Despite 20 years of clinical trials, systemically administered interleukin-2 (IL-2) induces clinical responses in only a very small minority of patients with only a few types of cancer. Based on the assumption that the results are limited largely by inadequate concentrations of IL-2 at the tumor sites and by the toxicity of high dose IL-2, approaches are being explored to deliver IL-2 preferentially or specifically to the tumor.

Carnemolla and colleagues (page 1659) have devised a novel delivery system, namely, a fusion protein between IL-2 and a human antibody (L19) directed against an extracellular matrix (ECM) component of newly forming tumor blood vessels. In this study, the fusion protein (L19–IL-2) administered to tumor-bearing mice selectively delivered IL-2 to the tumor vessels and exerted a significant antitumor effect. The localization to the tumor vessels suggests applicability to “solid” tumors, and even to hematologic malignancies, forming new blood vessels.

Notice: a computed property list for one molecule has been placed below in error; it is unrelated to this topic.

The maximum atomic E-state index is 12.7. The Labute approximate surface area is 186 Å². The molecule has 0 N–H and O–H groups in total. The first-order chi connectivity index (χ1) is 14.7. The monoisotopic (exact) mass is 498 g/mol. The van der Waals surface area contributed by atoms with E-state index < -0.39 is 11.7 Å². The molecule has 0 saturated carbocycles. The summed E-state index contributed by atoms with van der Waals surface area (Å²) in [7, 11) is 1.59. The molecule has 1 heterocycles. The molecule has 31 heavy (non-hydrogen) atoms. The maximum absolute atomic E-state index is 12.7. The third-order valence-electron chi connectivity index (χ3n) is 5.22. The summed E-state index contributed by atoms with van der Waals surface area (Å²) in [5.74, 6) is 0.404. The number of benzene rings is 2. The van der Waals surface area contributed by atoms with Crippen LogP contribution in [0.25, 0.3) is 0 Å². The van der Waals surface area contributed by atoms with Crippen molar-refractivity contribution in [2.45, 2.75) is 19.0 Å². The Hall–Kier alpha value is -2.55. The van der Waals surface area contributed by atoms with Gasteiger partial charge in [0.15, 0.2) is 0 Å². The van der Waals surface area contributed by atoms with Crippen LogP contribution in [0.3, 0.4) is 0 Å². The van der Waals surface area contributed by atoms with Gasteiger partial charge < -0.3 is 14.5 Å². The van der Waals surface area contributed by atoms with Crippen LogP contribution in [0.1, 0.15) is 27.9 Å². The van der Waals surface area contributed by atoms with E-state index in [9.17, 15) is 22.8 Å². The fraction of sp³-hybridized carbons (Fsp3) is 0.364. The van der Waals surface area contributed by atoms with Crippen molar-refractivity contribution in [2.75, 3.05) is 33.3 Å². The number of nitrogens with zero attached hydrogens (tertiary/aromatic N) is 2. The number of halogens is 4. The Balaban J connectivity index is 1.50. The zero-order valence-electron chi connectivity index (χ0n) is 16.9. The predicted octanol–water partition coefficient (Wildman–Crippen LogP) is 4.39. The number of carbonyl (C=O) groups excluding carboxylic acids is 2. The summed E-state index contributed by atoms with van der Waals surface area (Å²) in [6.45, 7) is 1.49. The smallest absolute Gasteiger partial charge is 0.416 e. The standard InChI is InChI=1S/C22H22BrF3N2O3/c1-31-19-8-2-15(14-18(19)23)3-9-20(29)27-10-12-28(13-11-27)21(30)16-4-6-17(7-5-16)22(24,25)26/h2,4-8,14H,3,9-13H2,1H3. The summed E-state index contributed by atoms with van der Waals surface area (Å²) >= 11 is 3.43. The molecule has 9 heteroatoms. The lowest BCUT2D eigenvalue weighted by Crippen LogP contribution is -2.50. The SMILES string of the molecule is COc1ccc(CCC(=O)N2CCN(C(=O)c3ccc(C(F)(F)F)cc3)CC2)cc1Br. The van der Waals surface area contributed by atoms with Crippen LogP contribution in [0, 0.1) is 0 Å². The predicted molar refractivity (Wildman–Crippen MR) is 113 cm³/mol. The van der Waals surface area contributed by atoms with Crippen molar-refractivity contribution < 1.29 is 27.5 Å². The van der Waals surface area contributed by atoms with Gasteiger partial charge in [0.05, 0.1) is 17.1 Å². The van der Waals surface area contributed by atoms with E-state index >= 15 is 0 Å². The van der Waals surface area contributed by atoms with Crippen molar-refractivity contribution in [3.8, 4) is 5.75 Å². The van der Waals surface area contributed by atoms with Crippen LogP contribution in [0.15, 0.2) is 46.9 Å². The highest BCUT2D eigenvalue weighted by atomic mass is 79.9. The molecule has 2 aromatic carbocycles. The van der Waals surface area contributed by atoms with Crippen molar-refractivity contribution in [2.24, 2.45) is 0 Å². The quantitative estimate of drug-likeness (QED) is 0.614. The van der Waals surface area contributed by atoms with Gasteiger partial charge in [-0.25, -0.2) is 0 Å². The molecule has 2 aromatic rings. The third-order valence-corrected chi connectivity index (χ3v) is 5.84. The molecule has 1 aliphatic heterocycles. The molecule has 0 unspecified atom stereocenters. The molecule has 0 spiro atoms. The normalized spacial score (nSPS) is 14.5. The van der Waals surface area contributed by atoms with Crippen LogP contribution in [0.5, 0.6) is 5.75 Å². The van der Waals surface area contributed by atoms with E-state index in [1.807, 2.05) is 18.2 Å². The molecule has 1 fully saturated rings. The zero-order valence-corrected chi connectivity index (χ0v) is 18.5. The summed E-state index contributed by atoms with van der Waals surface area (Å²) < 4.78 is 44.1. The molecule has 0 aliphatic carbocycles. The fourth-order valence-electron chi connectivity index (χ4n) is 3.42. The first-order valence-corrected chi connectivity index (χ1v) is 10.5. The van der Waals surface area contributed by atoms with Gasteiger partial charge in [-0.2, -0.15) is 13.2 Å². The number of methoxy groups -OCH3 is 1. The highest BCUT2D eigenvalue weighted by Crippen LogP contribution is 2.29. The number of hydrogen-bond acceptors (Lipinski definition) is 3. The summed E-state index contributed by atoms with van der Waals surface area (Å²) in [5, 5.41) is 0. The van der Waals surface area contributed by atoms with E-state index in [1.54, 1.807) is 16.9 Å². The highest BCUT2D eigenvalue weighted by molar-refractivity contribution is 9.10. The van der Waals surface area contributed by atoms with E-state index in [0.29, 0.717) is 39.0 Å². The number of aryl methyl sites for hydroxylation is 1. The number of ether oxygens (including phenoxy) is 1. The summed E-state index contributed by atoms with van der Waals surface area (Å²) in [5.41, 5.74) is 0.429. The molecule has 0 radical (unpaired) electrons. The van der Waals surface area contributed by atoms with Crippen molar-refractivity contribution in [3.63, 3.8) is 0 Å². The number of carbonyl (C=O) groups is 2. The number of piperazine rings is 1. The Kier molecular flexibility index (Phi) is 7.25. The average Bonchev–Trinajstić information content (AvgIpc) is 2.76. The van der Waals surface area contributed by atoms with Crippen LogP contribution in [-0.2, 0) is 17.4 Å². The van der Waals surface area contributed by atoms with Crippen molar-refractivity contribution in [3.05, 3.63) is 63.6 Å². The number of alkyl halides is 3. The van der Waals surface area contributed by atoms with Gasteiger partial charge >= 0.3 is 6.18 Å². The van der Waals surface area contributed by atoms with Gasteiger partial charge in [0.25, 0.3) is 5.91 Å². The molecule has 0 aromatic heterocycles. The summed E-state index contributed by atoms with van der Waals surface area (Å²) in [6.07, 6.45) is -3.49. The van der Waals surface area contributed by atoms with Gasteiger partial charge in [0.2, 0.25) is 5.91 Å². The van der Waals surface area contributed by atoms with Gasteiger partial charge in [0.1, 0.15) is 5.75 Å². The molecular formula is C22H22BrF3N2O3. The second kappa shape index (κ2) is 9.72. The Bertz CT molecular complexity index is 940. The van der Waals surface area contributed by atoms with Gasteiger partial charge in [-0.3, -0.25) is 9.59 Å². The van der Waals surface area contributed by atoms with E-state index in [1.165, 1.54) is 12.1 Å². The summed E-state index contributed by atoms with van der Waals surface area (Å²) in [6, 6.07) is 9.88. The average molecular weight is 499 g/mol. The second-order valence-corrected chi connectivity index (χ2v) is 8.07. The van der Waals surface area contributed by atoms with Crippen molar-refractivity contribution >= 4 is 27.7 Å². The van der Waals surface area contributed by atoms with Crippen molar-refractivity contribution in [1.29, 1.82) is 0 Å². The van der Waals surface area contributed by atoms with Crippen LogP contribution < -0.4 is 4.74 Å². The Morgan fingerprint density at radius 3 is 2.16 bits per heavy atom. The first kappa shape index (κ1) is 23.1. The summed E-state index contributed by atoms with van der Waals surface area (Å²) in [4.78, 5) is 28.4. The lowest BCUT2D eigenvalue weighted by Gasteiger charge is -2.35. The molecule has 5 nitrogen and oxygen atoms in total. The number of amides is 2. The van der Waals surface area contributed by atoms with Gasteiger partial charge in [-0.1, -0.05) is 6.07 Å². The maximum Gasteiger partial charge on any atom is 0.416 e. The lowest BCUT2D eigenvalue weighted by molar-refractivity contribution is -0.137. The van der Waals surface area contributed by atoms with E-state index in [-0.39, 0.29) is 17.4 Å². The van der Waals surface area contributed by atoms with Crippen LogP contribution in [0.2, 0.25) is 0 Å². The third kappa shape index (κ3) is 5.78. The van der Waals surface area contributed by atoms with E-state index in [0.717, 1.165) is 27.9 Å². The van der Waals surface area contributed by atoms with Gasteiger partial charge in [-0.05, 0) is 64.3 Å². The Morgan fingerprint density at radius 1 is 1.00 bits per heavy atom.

IL-2 is not directly cytotoxic and the mechanism for its antitumor effect—whether via T cells, NK cells, or other cytokines—differs for different cancers. Therefore, the clinical therapeutic effect of IL-2 delivered by L19–IL-2 might be restricted to those cancers known to respond to systemic IL-2 or the increased IL-2 concentration at the tumor site might exert an antitumor effect on cancers not known to respond to systemic IL-2. The former possibility would improve the therapeutic index, while the latter would represent a major advance in cancer therapy.

Angiogenesis-associated ECM components represent pan-tumor antigens, which can serve as targets for the delivery of a variety of immunostimulatory or cytotoxic molecules, for example, GM-CSF or IL-12, or toxins or radiation, for example, I131 or Y90, selectively to tumor sites for greater antitumor activity and less toxicity. This study represents one such exciting approach.

Sign in via your Institution